Young With Diabetes? You May Be at Increased Risk of Alzheimer’s

May 29, 2024

Young people with diabetes may be at increased risk for developing Alzheimer’s disease later in life, according to a new study. The findings are particularly concerning because rates of diabetes are rising in young people and are projected to increase dramatically in the coming decades.
Most children and young adults with diabetes have type 1 disease, in which the body doesn’t produce enough insulin, the hormone that regulates blood sugar levels. There’s no know way to prevent type 1 diabetes, though it can be treated with insulin.
A growing number of young people, however, are developing type 2 diabetes, in which the body loses the ability to respond to insulin over time. Most type 2 diabetes cases occur in older adults, and obesity increases the risk. Rising rates of obesity in children may account for the growing incidence of the disease in young people. By some estimates, more than half a million Americans under 20 could develop type 2 diabetes by 2060, accounting for more than a third of the type 2 cases in young people.
In the new study, researchers found that young people with diabetes, either type 1 or type 2, had specific markers consistent with the brain degeneration typical of Alzheimer’s disease. The young people did not have memory loss or other symptoms of dementia, but over decades, the brain changes indicate an increased risk of developing full-blown Alzheimer’s disease.  
“Preliminary evidence shows that preclinical Alzheimer’s disease neuropathology is present in young people with youth-onset diabetes,” said the study’s lead author Allison Shapiro, assistant professor of pediatrics and endocrinology at the University of Colorado School of Medicine. “These preliminary data suggest the potential for an early-onset Alzheimer’s disease risk trajectory in people diagnosed with diabetes in childhood or adolescence.” The findings were published in the journal Endocrines.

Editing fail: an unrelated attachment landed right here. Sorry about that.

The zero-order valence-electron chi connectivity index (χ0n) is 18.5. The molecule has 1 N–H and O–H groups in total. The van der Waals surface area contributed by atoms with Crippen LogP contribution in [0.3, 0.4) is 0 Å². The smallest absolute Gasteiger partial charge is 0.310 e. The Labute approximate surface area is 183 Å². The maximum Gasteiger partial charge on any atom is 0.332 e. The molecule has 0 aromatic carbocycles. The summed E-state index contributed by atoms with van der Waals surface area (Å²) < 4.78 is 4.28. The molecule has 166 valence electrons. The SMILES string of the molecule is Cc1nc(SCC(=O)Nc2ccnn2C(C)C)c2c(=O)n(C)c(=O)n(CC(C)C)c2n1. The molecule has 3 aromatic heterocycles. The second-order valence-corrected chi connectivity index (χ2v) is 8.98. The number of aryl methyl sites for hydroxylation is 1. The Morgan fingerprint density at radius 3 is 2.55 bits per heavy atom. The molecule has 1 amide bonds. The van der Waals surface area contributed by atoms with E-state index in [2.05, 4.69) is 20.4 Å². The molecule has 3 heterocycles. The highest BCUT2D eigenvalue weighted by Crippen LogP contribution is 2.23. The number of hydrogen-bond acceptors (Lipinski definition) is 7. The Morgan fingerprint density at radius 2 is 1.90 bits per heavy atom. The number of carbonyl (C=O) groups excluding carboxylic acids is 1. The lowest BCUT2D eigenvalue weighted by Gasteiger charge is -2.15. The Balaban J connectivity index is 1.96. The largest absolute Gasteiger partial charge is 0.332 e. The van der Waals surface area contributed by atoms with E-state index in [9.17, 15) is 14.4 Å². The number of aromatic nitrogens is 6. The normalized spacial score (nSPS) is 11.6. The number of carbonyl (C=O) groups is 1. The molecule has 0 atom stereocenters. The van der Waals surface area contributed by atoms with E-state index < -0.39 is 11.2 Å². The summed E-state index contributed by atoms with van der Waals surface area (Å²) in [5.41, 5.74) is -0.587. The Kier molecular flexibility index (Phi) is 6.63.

The study was small, involving about 80 participants who were assessed as adolescents and later as young adults in their 20s. Some had type 1 diabetes, some had type 2, while controls did not have diabetes. 
Compared to controls, young people with diabetes, either type 1 or type 2 disease, had higher levels of blood markers typical of Alzheimer’s disease. In addition, “those with youth-onset diabetes showed elevated accumulation of amyloid proteins in areas of the brain where Alzheimer’s disease occurs,” Dr. Shapiro said. As levels of beta-amyloid increase in the brain, the toxic protein can clump together to form the telltale plaques of Alzheimer’s disease, killing brain cells in the process.
Most studies investigating the connection between Alzheimer’s disease and diabetes have focused on adults over 40. Older adults with diabetes have a 60 to 80 percent greater likelihood of developing Alzheimer’s disease and other forms of dementia compared to their peers without diabetes. Though, many people with diabetes never develop serious memory problems.
Diabetes may contribute to poor memory and diminished mental function in various ways. The disease damages tiny blood vessels throughout the body, including the eyes and feet. Ongoing damage to blood vessels in the brain may be one reason why people with diabetes are, as a group, at higher risk of cognitive loss as they grow older. Diabetes is also marked by impairment in the body’s ability to regulate blood sugar (glucose), which in excessive amounts may damage brain cells. The combination of diabetes and obesity can also contribute to high levels of body-wide inflammation, which researchers increasingly believe is tied to Alzheimer’s disease and other chronic diseases of aging.
The findings underscore the importance of keeping weight down, following a regular exercise regimen, and maintaining other lifestyle measures designed to keep the body, and brain, healthy into old age. A “heart-healthy” lifestyle may not only protect the heart and ward off diabetes; it may help to keep Alzheimer’s at bay as well, a growing body of evidence shows. 
If you already have diabetes, it is important to maintain tight control of blood sugar, using medications and regular medical check-ups. Other studies have shown that those with diabetes who ae not taking medicines for their disease are more likely to progress to Alzheimer’s disease than those who were not taking drugs for the condition.
By ALZinfo.org, The Alzheimer’s Information Site. Reviewed by Eric Schmidt, Ph.D., Fisher Center for Alzheimer’s Research Foundation at The Rockefeller University.
Source: Allison L. B. Shapiro; Christina Coughlin; Brianne M. Bettcher; et al: “Biomarkers of Neurodegeneration and Alzheimer’s Disease Neuropathology in Adolescents and Young Adults with Youth-Onset Type 1 or Type 2 Diabetes: A Proof-of-Concept Study.” Endocrines, May 6, 2024

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